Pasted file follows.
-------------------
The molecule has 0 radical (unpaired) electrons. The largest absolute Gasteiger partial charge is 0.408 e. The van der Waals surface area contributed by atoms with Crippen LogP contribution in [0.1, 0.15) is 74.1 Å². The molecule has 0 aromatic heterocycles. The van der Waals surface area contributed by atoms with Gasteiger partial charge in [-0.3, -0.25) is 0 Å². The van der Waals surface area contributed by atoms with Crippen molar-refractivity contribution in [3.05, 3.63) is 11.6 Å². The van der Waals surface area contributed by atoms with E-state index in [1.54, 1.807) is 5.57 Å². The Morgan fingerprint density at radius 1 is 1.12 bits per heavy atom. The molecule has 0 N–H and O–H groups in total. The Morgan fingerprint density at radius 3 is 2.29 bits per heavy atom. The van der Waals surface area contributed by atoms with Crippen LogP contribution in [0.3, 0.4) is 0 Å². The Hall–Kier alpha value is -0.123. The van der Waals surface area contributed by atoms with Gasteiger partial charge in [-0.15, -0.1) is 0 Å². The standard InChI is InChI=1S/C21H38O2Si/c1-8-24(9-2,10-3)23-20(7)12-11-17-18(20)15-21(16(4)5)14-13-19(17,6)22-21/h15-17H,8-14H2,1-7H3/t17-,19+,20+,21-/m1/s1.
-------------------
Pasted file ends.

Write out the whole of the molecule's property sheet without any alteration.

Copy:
The molecule has 0 radical (unpaired) electrons. The largest absolute Gasteiger partial charge is 0.408 e. The van der Waals surface area contributed by atoms with Crippen LogP contribution in [0.1, 0.15) is 74.1 Å². The molecule has 0 aromatic heterocycles. The van der Waals surface area contributed by atoms with Gasteiger partial charge in [-0.3, -0.25) is 0 Å². The van der Waals surface area contributed by atoms with Crippen molar-refractivity contribution in [3.05, 3.63) is 11.6 Å². The van der Waals surface area contributed by atoms with E-state index in [1.54, 1.807) is 5.57 Å². The Morgan fingerprint density at radius 1 is 1.12 bits per heavy atom. The molecule has 0 N–H and O–H groups in total. The Morgan fingerprint density at radius 3 is 2.29 bits per heavy atom. The van der Waals surface area contributed by atoms with Crippen LogP contribution in [0.3, 0.4) is 0 Å². The Hall–Kier alpha value is -0.123. The van der Waals surface area contributed by atoms with Gasteiger partial charge in [-0.15, -0.1) is 0 Å². The standard InChI is InChI=1S/C21H38O2Si/c1-8-24(9-2,10-3)23-20(7)12-11-17-18(20)15-21(16(4)5)14-13-19(17,6)22-21/h15-17H,8-14H2,1-7H3/t17-,19+,20+,21-/m1/s1.